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Eric Versus Larry Versus Sundar: How Have Google's CEOs Fared on the Street?

A look at the figures under Google's three CEOs.

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For six months now, Google has had a CEO who is not one of its longtime triumvirate of execs.

And Wall Street is okay with that.

More than okay, actually. Google’s stock was bruised along with other tech stocks on Friday, but it has still climbed nearly 8 percent since Sundar Pichai was anointed CEO in August with the formation of Alphabet.

 Google CEO Sundar Pichai
Google CEO Sundar Pichai
Asa Mathat

And investors were very pleased with the company’s report last week, which showed the continued strength of its core business under Pichai set aside from other costly ventures.

It’s very “early innings” in Pichai’s tenure, to borrow a phrase he and CFO Ruth Porat used (three times) to describe Google’s business. But it’s still an okay time to begin comparing Pichai — who runs Alphabet’s most profitable, and costly, unit by far — with his two predecessors.

Eric Schmidt

Financials: Schmidt, now Alphabet executive chairman, is the longest-serving CEO — stepping in as the “adult supervision” in 2001, then handing the reins back to co-founder Larry Page a decade later. Schmidt steered the company through its rocky IPO and the financial crisis (barely a wince for Google) to its status as market behemoth.

Gross revenue went from $3.2 billion in 2003 to $29 billion in 2010, Schmidt’s final year as chief exec. Spending went up even more, with Google showing Wall Street it was unafraid to deploy capital expenditure on things like data centers and employees.

Eric's Trip

Acquisitions: Under Schmidt, a dogged adversary of Microsoft, Google made several of the purchases most critical to Google today — Android, YouTube and Keyhole, a cornerstone of Maps. There were some misses while chasing Facebook. (Remember Jambool, makers of “Social Gold”? I sure didn’t.) But those were likely outweighed by the value created for Google from ad acquisitions DoubleClick and AdMob.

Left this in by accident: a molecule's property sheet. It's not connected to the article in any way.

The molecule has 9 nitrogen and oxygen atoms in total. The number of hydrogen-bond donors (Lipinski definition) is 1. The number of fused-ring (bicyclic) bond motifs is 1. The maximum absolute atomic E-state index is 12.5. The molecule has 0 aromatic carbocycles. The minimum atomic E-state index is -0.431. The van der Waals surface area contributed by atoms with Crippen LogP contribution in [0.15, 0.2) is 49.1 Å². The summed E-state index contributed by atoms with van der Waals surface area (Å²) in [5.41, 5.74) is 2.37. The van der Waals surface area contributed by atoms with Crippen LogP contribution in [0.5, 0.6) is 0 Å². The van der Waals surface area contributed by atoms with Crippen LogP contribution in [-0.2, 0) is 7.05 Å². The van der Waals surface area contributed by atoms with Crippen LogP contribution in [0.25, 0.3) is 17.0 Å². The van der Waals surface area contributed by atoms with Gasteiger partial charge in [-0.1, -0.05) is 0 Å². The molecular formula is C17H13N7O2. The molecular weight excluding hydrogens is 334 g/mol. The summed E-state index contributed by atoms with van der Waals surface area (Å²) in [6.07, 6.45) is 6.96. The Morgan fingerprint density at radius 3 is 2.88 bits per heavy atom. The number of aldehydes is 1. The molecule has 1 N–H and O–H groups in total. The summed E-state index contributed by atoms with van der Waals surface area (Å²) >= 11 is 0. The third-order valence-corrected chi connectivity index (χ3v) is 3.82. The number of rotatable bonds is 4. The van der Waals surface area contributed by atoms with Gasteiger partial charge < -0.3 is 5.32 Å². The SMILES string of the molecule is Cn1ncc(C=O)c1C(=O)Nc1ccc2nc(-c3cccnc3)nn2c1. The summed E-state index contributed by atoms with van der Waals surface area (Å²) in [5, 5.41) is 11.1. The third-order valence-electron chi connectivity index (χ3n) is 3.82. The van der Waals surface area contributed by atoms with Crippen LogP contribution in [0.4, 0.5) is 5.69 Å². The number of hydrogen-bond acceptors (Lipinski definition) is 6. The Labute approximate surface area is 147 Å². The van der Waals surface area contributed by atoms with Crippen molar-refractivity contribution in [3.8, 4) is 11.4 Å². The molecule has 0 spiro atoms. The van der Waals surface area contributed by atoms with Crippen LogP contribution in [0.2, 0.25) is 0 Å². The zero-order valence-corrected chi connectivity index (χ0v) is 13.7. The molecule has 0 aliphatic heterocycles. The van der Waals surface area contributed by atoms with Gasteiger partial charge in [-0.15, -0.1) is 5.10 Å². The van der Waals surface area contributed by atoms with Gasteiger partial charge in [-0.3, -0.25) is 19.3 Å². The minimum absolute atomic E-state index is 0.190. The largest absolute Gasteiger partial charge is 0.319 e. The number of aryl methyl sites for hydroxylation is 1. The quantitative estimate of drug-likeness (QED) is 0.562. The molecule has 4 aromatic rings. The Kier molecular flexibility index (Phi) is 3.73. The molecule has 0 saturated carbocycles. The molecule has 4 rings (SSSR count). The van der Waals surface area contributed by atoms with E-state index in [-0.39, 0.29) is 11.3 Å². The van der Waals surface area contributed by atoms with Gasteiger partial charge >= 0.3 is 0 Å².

Larry Page

Financial: Introverted, enigmatic, perennial engineer and pipe dreamer — Alphabet CEO Page is, on paper, the opposite of a Wall Street friendly CEO. (He stopped showing up on earnings calls in the fall of 2013.)

But you’d be hard-pressed to find an investor disappointed with his tenure. Google’s stock price more than doubled and its total sales grew by 74 percent during his four years.

Some shareholders might gripe about Page’s tightening grip on the company. In 2014, Google’s stock split into Class A and non-voting Class C shares, a plan unmasked in Page’s second year as public CEO, further cementing the control over the company of the ruling trio — Page, Schmidt and Sergey Brin.

Larry's Time

Acquisitions: In his first few years, Page continued Schmidt’s quest for social companies, buying a string of teams and shuttling them inside the doomed Google+ effort. But then, around 2013, Page shifted. He began turning Google’s corporate development team to the moonshots — like wind energy startup Makani, Nest, Skybox Imaging and DeepMind — that laid the groundwork for the Alphabet reorg.

Sundar Pichai

Financials: Although he was named CEO in August, Pichai didn’t officially take over until October. Yet he had been ostensibly running Google’s core products for a year prior, as Page stepped back to do Alphabet stuff. Financial-wise, Pichai has had a pretty enviable start.

In 2015, Google has topped earnings expectations each quarter and clocked in net revenue growth of 10.2 percent. Overall cap ex, however, slowed on a year-on-year basis for the first time since 2008, perhaps more of an indication of the strive to show spending discipline under Alphabet than Pichai’s leadership.

Sundar's Google

Acquisitions: Over the past year, Google has slowed its acquisitive streak too, although it has twice swooped in to scoop up the bulk of the engineers from a flailing company — a move that is not technically an acquisition, but sort of is. The outright acquisitions in 2015 reflected Pichai’s priorities: Mobile product pickups, like streaming service Agawi and photo editing software Fly Labs, as well as virtual reality startups.

Far more important was the $380 million doled out for Bebop and Diane Greene, Google’s new boss for enterprise.

With a few tech valuations sputtering (hi there, Twitter), some are waiting for Google to come to the rescue. It’s possible. But it may be more likely that Google will pay for innovators in machine learning, virtual reality or the cloud, all which Pichai mentioned frequently on the earnings call. One word he didn’t say: Social.

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